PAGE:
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Authors: Boix, Carles
Advisors: Storey, John
Department: Molecular Biology
Class Year: 2015
Abstract: Characterizing the impact of changes in chromatin accessibility on gene expression is essential to both obtaining an understanding of how gene mis-regulation leads to disease and predicting the effects of non-coding mutations. We continue the work presented in Marstrand & Storey (2014) identifying genes showing cell-specific concordance between expression and chromatin accessibility among 20 cell lines using the angle ratio statistic (ARS), a novel statistic developed to detect concordant outliers between two datasets. This paper extends the analysis to 126 cell lines and reworks the generation of null statistics for the ARS method. Our work proposes several extensions to the ARS method which use redundant cell lines to increase the power to detect associations in these groups. We find that enriched GO terms for significant genes called by ARS match cell line function and demonstrate that correlated ARS lines correspond to biological groupings. Finally, we identify local regions which significantly contribute to expression and chromatin accessibility concordance and report transcription factor binding sites that are over and under represented in these sequences. The ARS statistical framework can be extended to multiple dimensions to incorporate additional genome-wide measurements of chromatin accessibility, applied to alternative splicing instead of expression, or used to evaluate potential enhancers.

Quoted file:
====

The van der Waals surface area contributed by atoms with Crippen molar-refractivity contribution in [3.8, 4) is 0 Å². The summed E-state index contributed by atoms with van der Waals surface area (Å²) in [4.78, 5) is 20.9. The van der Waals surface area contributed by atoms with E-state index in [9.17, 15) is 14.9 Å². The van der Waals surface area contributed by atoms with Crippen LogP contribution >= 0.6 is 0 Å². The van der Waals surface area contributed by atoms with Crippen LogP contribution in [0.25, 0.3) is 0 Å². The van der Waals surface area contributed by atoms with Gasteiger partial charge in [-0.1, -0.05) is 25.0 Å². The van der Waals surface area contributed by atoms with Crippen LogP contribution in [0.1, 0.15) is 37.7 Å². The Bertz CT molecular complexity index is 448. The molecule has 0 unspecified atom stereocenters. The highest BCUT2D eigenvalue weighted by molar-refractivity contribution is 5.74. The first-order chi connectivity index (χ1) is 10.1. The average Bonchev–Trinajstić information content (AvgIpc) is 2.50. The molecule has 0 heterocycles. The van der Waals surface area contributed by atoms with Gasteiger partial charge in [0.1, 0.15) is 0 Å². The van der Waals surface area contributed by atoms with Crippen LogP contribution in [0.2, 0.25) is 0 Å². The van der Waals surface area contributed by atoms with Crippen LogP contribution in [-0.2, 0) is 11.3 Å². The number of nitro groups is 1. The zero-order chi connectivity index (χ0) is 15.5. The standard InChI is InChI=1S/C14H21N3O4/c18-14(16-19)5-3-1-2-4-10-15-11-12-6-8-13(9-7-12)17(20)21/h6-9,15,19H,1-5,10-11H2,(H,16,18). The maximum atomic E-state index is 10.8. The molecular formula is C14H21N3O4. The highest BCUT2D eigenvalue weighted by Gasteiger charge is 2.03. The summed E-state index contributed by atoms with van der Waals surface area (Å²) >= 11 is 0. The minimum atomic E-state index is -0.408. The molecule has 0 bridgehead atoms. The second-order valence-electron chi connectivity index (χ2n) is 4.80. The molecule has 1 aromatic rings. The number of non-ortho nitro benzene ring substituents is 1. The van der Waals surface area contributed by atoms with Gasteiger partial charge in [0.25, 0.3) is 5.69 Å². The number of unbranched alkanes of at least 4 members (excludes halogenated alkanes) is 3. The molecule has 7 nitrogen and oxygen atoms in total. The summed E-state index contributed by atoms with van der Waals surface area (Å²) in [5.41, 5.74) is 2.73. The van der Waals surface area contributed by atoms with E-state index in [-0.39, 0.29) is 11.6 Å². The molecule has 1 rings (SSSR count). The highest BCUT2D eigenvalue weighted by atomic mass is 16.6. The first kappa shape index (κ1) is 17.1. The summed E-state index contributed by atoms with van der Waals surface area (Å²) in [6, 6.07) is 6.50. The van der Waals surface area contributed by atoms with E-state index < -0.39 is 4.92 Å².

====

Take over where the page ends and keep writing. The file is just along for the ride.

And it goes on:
Extent: 107 pages
Type of Material: Princeton University Senior Theses
Language: en_US
Appears in Collections:Molecular Biology, 1954-2020

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